The New York City Council voted Wednesday to set a cap on the number of ride-hailing vehicles in the city, a move that will see Uber and Lyft’s growth curtailed. No new licenses will be issued for a full year as the city studies the issue further; legislation also allows the city to set a minimum pay rate for drivers, who, as legal contractors, are not subject to federal or state minimum wages.

“We are pausing the issuance of new licenses in an industry that has been allowed to proliferate without any appropriate check or regulation,” Corey Johnson, the City Council speaker, told the New York Times before the vote.

Uber has blazed the trail for the ride-hailing industry by ignoring local regulations, clashing repeatedly with city governments and often threatening to shut down service in response to legislation. Although a number of cities have tried to shut down Uber and Lyft altogether, or attempted to force the companies to operate exactly the same as taxicabs, this marks the first time a major city has passed legislation that will regulate ride-hailing apps as their own industry.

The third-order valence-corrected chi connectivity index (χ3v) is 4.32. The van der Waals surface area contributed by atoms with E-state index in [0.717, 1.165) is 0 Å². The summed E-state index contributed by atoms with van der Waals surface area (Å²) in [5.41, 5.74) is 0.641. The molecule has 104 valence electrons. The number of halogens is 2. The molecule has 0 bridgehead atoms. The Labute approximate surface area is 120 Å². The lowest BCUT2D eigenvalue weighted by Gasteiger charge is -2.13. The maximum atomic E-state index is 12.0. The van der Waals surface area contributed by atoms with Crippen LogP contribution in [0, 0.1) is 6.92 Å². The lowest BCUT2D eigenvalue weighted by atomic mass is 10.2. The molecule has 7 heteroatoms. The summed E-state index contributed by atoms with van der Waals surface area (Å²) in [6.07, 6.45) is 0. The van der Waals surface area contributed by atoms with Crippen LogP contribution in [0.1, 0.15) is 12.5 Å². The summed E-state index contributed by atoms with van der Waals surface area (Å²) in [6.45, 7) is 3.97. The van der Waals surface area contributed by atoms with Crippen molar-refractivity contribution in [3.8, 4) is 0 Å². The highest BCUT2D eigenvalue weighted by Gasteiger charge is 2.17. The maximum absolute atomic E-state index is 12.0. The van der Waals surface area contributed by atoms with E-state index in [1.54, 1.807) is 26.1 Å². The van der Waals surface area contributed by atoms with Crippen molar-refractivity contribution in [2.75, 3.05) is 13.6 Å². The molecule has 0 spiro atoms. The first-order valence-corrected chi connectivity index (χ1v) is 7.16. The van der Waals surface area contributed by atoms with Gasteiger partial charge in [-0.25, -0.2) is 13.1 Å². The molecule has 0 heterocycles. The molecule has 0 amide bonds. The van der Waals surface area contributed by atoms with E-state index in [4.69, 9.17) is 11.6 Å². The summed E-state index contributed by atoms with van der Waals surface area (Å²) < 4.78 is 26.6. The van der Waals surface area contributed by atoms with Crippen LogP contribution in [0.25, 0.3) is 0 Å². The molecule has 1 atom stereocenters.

Uber has campaigned against the legislation, warning riders that a cap on drivers will create higher prices and longer waits for cars. “We take the Speaker at his word that the pause is not intended to reduce service for New Yorkers and we trust that he will hold the TLC accountable, ensuring that no New Yorker is left stranded,” the company said in a statement. “In the meantime, Uber will do whatever it takes to keep up with growing demand and we will not stop working with city and state leaders, including Speaker Johnson, to pass real solutions like comprehensive congestion pricing.”

Mayor Bill de Blasio attempted to pass similar legislation in 2015, but was defeated by a complex counter-campaign from Uber. This time around, he didn’t waste a second issuing a statement praising the legislation, which he is expected to sign. “Our city is directly confronting a crisis that is driving working New Yorkers into poverty and our streets into gridlock,” de Blasio said. “The unchecked growth of app-based for-hire vehicle companies has demanded action—and now we have it.”

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